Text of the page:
In 2008, I watched three wolves kill a bull elk in Yellowstone National Park. It was the first time I’d looked up close at predation. I was a half-mile away, looking through a spotting scope.
The three wolves were led by 527F, a sturdy, black female wolf, who had been radio-collared and numbered by the Yellowstone Wolf Project personnel. Joining her were two un-collared wolves informally called “The Dark Female” and the “Gray Male.” He was so young, however, as to be mostly useless in this hunt:
Field Notes February 7, 2008
The wolves were chasing an elk…I saw two wolves attached to the back legs and another grabbing the throat…527F kept closing on the bull’s throat. The bull would stand, lift her off her feet, and he’d shake her off. This occurred at least three times.
Once when he fell, the wolves let go and just sat on the snow beside the bull as if needing to catch their breaths. The two wolves and the bull elk panted together, like athletic teammates during a break. The Gray Male stood in the rear, taking in the scenery. After a bit, the bull stood and the wolves resumed trying to kill him.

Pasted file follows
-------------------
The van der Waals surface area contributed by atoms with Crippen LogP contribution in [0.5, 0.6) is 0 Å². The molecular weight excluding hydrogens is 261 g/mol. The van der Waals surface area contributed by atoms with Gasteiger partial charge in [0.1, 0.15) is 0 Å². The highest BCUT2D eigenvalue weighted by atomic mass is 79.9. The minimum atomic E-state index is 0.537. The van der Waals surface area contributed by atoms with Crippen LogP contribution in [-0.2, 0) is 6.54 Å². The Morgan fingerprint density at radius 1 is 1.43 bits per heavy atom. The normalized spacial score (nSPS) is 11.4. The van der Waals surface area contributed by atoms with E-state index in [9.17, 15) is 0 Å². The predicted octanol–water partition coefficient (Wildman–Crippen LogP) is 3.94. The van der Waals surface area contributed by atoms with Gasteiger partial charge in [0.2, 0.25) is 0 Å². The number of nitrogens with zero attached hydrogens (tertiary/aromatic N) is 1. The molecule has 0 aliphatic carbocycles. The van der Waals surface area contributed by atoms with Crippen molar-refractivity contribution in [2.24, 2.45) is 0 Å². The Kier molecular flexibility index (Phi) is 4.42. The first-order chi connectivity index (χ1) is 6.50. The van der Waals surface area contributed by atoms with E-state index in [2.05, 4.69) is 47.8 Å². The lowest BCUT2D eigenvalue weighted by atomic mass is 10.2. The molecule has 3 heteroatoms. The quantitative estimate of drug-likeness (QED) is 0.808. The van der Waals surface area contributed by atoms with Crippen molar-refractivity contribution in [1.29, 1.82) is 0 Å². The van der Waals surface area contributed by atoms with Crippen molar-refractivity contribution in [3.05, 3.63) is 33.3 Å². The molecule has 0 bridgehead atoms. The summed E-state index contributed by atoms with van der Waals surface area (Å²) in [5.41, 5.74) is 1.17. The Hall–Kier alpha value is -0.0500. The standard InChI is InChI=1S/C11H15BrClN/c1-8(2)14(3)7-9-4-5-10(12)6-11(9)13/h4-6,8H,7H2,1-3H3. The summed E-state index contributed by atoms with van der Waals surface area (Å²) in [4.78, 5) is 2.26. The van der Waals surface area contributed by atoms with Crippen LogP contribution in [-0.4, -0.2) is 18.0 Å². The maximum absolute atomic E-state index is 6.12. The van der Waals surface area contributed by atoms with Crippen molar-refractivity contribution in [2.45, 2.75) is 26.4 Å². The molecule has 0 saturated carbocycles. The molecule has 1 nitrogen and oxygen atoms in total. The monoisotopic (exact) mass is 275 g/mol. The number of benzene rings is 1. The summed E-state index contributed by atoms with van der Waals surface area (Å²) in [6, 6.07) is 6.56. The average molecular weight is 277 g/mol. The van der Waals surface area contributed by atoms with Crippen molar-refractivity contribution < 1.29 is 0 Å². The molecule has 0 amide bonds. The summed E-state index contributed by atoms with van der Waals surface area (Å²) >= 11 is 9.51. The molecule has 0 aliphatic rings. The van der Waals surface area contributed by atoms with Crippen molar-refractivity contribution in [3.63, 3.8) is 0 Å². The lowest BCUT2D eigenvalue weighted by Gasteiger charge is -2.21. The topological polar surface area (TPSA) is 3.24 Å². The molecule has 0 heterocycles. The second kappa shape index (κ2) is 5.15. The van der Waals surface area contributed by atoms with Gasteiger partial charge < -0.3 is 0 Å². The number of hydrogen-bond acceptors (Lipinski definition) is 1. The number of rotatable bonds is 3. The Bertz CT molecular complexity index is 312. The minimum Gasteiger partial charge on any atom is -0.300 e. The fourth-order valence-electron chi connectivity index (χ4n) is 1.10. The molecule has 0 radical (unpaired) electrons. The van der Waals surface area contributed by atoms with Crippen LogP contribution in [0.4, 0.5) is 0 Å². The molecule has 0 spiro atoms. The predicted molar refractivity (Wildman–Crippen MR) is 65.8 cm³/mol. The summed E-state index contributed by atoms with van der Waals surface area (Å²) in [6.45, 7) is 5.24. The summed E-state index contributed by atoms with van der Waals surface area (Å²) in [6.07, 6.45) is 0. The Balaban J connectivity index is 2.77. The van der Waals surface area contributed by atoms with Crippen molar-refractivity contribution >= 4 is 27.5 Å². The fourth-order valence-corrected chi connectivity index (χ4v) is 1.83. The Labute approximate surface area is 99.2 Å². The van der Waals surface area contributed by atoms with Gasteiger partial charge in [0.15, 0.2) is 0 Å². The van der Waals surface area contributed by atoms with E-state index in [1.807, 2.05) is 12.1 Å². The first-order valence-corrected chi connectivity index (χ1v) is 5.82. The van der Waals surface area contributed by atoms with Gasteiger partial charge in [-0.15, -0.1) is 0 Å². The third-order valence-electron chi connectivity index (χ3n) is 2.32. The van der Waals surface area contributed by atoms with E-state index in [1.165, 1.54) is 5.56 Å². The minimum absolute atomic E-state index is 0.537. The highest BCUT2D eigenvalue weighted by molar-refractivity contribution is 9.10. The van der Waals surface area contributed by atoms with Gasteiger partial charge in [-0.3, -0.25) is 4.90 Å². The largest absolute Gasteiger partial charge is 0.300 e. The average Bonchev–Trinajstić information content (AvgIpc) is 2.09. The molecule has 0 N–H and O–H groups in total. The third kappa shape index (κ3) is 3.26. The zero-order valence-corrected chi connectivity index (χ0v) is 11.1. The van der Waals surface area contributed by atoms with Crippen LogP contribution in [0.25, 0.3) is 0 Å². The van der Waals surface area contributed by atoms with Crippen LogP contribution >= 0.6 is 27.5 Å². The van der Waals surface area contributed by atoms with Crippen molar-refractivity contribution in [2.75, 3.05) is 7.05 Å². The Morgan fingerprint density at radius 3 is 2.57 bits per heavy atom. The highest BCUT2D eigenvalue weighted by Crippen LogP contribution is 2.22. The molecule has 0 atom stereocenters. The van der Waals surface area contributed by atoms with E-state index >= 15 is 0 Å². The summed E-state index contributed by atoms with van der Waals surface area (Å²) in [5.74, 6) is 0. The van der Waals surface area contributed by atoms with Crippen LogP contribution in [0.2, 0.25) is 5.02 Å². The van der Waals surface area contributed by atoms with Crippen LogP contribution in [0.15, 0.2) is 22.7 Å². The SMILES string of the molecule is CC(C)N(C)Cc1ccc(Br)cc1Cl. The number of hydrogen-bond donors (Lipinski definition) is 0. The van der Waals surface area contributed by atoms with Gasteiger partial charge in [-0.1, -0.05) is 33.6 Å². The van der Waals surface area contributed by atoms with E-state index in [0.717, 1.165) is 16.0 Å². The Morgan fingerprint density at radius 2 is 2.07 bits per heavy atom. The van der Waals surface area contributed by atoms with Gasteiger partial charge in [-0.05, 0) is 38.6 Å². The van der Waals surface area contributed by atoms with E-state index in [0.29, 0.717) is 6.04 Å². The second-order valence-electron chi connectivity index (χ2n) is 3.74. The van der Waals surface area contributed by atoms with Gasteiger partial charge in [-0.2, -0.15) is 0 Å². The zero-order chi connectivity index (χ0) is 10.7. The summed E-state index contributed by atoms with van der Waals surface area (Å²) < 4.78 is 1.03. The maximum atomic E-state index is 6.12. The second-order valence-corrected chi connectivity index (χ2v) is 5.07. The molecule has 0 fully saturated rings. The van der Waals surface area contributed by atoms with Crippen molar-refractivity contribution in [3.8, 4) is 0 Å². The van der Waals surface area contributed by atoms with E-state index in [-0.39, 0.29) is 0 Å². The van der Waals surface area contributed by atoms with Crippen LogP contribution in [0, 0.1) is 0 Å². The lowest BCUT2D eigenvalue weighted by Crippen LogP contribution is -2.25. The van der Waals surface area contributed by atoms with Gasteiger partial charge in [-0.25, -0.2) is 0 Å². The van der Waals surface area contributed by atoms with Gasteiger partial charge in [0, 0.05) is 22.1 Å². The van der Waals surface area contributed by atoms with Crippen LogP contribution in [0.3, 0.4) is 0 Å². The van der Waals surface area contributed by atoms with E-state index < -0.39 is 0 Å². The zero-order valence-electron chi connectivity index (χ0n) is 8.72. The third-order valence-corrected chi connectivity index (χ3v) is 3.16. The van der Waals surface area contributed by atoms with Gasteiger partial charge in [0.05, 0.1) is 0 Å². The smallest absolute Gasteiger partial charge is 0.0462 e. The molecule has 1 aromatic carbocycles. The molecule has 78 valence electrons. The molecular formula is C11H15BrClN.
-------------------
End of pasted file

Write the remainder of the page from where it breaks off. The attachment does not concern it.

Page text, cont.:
Wolves in Washington
This spring, 6 miles into the back country, hikers spotted wolf tracks along the shores of Lake Ross. Further investigation by the Washington Department of Fish and Wildlife (WDFW) confirmed that, for the first time since the 1930s, a wolf pack is in residence on the west side of the North Cascades. The Hozameen pack “spends most of its time in B.C. and overlaps into the Hozameen area when snow melts,” says Donny Martorello, carnivore section manager at WDFW.
While wolves first appeared in Washington in 2005, there was no documented resident pack until 2008. Then a wolf from the Idaho/B.C. border hooked up with a disperser from coastal B.C. and created the Lookout pack, which still thrives in the Methow valley. As of December 2013, there were at least 52 wolves in Washington. Martorello said it’s still early days in the march towards Washington state’s recovery objective: 15 successful breeding pairs for three consecutive years, equally distributed among three recovery areas: Eastern Washington, the Northern Cascades, and the Southern Cascades and Northwest Coast. “In the past six years, we’ve seen about a 39% annual increase of wolves; the exact same sort of growth Idaho, Montana, and Wyoming saw in their early years of recovery,” Martello said.